June 25, 2010
Are you and your partner happy even though you are as dissimilar as chalk and cheese, or are you happy because you are very much alike?
About a week ago my brother shared a post called Chalk and Cheese from the Life With the Campbells blog, saying it reminded him of me and my husband. Curious, I checked it out and decided Molly Campbell definitely has a way with words; she is the second-place winner in the 2010 Erma Bombeck writer’s competition. Her description of the relationship between her and her husband is like that of my marriage, except that in our case the roles are reversed.
After reading the post, I decided to see whether she had made up the phrase “chalk and cheese” or whether it was an idiom others would understand. So I visited faithful Google again and found in The Phrase Finder that the idiom comes from England and describes two things or people that are very different and have nothing in common, yet are used together. Think about “hocus-pocus, the bee’s knees, riff-raff, etc.” There doesn’t seem to be much purpose in the rhyming or connection of these words expect that they go together in a fun sort of way.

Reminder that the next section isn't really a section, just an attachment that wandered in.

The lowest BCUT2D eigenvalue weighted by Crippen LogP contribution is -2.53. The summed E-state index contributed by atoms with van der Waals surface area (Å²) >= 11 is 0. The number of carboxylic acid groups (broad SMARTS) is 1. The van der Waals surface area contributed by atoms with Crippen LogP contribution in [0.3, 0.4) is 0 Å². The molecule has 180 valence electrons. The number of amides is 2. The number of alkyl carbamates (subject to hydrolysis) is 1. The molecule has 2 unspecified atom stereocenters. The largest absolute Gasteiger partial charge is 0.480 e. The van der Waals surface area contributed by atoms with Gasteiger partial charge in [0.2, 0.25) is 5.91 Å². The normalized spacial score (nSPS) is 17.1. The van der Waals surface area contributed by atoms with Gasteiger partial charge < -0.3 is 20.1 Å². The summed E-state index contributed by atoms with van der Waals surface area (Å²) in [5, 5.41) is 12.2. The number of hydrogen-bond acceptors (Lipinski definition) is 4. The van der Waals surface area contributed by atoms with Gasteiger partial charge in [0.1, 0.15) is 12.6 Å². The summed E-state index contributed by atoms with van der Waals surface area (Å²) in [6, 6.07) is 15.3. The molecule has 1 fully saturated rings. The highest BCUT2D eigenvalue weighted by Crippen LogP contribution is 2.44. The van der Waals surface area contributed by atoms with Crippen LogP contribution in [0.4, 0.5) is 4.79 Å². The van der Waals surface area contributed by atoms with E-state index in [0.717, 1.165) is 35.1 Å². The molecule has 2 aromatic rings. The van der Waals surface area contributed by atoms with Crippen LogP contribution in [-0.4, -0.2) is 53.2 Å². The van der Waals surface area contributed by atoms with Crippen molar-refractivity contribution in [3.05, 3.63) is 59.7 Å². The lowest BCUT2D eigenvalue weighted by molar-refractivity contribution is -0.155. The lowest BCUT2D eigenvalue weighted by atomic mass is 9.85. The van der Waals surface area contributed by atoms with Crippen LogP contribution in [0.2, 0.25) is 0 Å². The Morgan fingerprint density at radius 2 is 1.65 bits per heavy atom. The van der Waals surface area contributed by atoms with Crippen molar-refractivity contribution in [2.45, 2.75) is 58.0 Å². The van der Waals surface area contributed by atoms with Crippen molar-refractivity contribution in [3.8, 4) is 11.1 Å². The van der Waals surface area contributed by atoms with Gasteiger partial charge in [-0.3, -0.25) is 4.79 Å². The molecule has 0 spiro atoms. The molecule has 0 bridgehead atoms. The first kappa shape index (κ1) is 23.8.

Certainly you wouldn’t confuse chalk and cheese, just as you wouldn’t confuse me with my husband, even beyond the physical characteristics. This is what I wrote in a comment on Molly’s post in describing how the roles in our marriage are like the roles in her marriage except that the roles are reversed:
He’s an engineer and I couldn’t understand what he does if my life depended on it. I’m a therapist with a spiritual bent and have written three books, none of which he’s read (says he’s not a reader, which is true, but couldn’t he at least read his wife’s?).
When something happens, he takes his sweet time to decide what he feels about it. I immediately know what I feel in a situation. (In psychology this is called being a slow-responder and fast-responder). However, after fifty years, some of his traits have rubbed off on me and I guess some of mine on his.
What two words would describe your relationship with someone with whom you are connected in some way — partner, spouse, friend, child, neighbor, parent, sibling, etc. — that express similarities or dissimilarities?
Would you choose common words like “cat and dog,” which conjures up an image of fairly constant fighting? Or would it be “soft and softer?” There are all kinds of words and phrases that describe relationships. How would you describe yours?